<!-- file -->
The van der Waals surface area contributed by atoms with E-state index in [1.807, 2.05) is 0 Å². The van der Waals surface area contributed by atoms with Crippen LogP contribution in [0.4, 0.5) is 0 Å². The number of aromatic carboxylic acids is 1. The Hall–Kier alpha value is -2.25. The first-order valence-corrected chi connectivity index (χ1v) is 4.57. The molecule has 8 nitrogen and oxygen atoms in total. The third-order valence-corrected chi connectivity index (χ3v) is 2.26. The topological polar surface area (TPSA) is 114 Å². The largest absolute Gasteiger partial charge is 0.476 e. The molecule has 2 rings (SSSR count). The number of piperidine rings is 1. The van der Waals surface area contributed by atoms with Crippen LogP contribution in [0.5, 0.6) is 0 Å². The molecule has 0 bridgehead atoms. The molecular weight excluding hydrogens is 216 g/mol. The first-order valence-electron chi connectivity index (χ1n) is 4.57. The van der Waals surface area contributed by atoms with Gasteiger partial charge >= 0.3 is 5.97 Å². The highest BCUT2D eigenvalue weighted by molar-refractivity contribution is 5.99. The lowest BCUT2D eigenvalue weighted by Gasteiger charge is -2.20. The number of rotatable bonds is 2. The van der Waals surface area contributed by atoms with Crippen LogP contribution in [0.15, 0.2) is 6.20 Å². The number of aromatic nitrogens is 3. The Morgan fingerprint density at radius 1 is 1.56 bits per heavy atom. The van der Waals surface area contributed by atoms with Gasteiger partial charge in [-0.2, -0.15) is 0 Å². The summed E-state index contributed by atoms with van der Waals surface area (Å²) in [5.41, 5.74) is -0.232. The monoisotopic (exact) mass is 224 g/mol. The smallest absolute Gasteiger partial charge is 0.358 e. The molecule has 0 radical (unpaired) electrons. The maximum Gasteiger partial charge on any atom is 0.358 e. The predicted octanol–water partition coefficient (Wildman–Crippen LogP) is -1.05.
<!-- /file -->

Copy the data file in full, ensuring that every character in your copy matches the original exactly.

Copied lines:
The van der Waals surface area contributed by atoms with E-state index in [1.807, 2.05) is 0 Å². The van der Waals surface area contributed by atoms with Crippen LogP contribution in [0.4, 0.5) is 0 Å². The number of aromatic carboxylic acids is 1. The Hall–Kier alpha value is -2.25. The first-order valence-corrected chi connectivity index (χ1v) is 4.57. The molecule has 8 nitrogen and oxygen atoms in total. The third-order valence-corrected chi connectivity index (χ3v) is 2.26. The topological polar surface area (TPSA) is 114 Å². The largest absolute Gasteiger partial charge is 0.476 e. The molecule has 2 rings (SSSR count). The number of piperidine rings is 1. The van der Waals surface area contributed by atoms with Crippen LogP contribution in [0.5, 0.6) is 0 Å². The molecule has 0 bridgehead atoms. The molecular weight excluding hydrogens is 216 g/mol. The first-order valence-electron chi connectivity index (χ1n) is 4.57. The van der Waals surface area contributed by atoms with Gasteiger partial charge >= 0.3 is 5.97 Å². The highest BCUT2D eigenvalue weighted by molar-refractivity contribution is 5.99. The lowest BCUT2D eigenvalue weighted by Gasteiger charge is -2.20. The number of rotatable bonds is 2. The van der Waals surface area contributed by atoms with Crippen LogP contribution in [0.15, 0.2) is 6.20 Å². The number of aromatic nitrogens is 3. The Morgan fingerprint density at radius 1 is 1.56 bits per heavy atom. The van der Waals surface area contributed by atoms with Gasteiger partial charge in [-0.2, -0.15) is 0 Å². The summed E-state index contributed by atoms with van der Waals surface area (Å²) in [5.41, 5.74) is -0.232. The monoisotopic (exact) mass is 224 g/mol. The smallest absolute Gasteiger partial charge is 0.358 e. The molecule has 0 radical (unpaired) electrons. The maximum Gasteiger partial charge on any atom is 0.358 e. The predicted octanol–water partition coefficient (Wildman–Crippen LogP) is -1.05.